• Max M
    Lv 7
    1 decade ago

    If you're a rookie in investing or stocks, go to

    www.finance.yahoo.com.

    Open up a portfolio without using real money. You can give yourself as much or as little money to try out the market. The stocks you want to focus on is consumer staples, consumer discretionary, and healthcare. These are DEFENSIVE stocks that will survive through good and bad times. Most of my positions are in these stocks. Some names include 3M, Procter & Gamble, Kimberly Clark, Exxon Mobil, Walmart, Costco. Everybody's got to eat and wipe their butts regardless of the state of economy. Many of these companies survived through the Great Depression.

    That's the benefits. You can sleep at night knowing your money is doing well. There are NO guarantees that you won't lose money. It's just that these stocks are the best. They pay good dividends too.

    Then once you're comfortable and test the waters of the market, you can finally put some real money in. Go to Scottrade.com. They're excellent for beginners.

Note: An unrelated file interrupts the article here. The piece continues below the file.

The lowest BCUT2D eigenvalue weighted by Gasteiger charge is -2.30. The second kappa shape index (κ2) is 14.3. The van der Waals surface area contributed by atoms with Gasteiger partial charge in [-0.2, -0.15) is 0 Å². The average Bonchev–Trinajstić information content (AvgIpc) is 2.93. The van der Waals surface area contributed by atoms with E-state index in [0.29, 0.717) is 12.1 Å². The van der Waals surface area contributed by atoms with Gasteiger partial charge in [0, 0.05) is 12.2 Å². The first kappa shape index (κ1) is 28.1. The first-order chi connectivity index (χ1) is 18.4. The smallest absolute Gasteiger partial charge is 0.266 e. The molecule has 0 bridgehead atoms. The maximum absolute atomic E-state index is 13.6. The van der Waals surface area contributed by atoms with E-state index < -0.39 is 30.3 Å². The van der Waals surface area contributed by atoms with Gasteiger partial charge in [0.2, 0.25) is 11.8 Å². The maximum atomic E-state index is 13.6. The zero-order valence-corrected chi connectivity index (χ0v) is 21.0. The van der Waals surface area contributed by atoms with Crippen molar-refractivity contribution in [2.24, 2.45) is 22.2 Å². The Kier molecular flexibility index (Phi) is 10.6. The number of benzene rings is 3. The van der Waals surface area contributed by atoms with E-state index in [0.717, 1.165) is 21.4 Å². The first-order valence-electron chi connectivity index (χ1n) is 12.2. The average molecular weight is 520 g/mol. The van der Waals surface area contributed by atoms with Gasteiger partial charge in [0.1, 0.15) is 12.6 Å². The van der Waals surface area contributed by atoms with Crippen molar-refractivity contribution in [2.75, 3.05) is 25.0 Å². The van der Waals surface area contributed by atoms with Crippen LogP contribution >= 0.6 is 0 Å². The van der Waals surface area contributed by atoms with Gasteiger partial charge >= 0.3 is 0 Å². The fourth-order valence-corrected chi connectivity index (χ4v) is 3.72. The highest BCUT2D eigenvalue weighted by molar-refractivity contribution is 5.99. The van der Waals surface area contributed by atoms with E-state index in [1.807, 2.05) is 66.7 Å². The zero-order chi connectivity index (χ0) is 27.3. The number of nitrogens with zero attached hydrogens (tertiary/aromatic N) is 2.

If you're new to stocks, DON'T DAY TRADE. You'll a rookie in a world of professionals. I tried day-trading with Citigroup and AIG when they were a little bit over $1. I had some luck at first, making about $30 a day but I was way over my head. My luck didn't last long and I had to rethink my strategy.

    Day trading involves A LOT of commissions to the broker. With all the commissions deducted from each trade, you'll be lucky if you only lose half your money.

    I would just day trade using Yahoo! Finance. Open a stimulation account, give yourself $100 worth of fake money and play it in the stimulation format. You'll see what I mean by losing money every easily.

    Good luck.

  • Anonymous
    5 years ago

    Despite their volatility, trading penny stocks can be extremely lucrative. Here are three ways that you can profit from investing in penny stocks https://tr.im/3LaQM